On June 19, 2014, the New Jersey Appellate Division continued recent willingness of New Jersey courts to enforce employment applications that shorten the statute of limitations for employment-related claims, this time enforcing such an agreement against an immigrant from Argentina with only limited ability to read or speak English. In Rodriguez v. Raymours Furniture Company, A-4329-12T3 (App. Div. June 19, 2014), the plaintiff filed suit alleging disability discrimination and workers’ compensation retaliation nine months after the termination of his employment. While those claims ordinarily would have a two-year statute of limitations, his employment application with the defendant contained a provision requiring him to file any claim or lawsuit relating to his employment within six months of the underlying wrongful act, and waiving any statute of limitations to the contrary. Concluding that the six-month statute of limitations waiver provision was not unconscionable, the Appellate Division “decline[d] plaintiff’s invitation to impose a judicial ban on the shortening of limitation periods for claims by workers against their employers.” The court also noted that while the plaintiff was not a native English-speaker, he had lived in the United States for 20 years, and had completed the form at home with a friend who spoke fluent English and who had translated the relevant portions into Spanish for him. Reaffirming that parties are charged with knowledge of the law and with knowledge of contracts into which they have entered, the Appellate Division dismissed the plaintiff’s claims as time-barred.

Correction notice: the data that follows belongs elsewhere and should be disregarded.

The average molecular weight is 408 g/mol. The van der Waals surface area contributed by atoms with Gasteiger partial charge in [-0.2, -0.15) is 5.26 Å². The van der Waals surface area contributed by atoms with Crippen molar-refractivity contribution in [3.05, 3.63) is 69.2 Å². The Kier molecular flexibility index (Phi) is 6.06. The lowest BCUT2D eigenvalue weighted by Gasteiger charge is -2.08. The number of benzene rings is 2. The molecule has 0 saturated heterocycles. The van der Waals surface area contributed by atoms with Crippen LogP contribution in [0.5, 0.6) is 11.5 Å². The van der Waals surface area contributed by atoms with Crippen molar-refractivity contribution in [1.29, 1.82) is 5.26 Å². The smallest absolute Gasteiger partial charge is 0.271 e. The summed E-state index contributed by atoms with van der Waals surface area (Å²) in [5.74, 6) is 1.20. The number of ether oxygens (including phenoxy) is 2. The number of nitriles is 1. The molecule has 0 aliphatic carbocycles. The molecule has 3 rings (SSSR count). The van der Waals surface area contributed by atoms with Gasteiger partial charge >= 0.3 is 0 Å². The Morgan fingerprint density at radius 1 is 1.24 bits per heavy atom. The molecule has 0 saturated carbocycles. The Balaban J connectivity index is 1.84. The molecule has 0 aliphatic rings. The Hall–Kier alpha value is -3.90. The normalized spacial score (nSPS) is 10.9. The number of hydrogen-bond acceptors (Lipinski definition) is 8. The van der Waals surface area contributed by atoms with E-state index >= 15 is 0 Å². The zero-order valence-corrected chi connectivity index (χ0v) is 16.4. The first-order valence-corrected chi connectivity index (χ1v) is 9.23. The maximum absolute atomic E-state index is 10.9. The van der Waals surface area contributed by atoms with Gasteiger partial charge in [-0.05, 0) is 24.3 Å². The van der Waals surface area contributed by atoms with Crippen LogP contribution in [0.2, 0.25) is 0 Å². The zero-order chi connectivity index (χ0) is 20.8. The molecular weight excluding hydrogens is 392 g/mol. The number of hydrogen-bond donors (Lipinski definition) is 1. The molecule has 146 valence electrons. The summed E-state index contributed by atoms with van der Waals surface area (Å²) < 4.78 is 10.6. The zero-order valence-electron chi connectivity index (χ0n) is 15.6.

The City of Philadelphia has recently issued guidelines expanding on the recent amendment to its minimum wage and benefit ordinance, the Philadelphia 21st Century Minimum Wage Standard, which requires covered employers to provide paid sick leave to all full-time, non-temporary, non-seasonal employees. Employers covered under the change include: 1) the City of Philadelphia and its
According to a 2015 survey, nearly two-thirds of people in the United States and over 2 billion people worldwide own smartphones. For some smartphone users, their phones are their only avenue of access to the Internet. Alongside the rapid spread of mobile devices is the increase in the number of people using online dating websites. Current studies show that 22 percent of 25-to-34 year olds use online dating sites and apps.
On March 18, 2015, the U.S. District Court for the District of Columbia ruled on a motion to dismiss in a case that will have potentially serious consequences for D.C. employers that include written whistleblower and other anti-retaliation policies in their employee handbooks.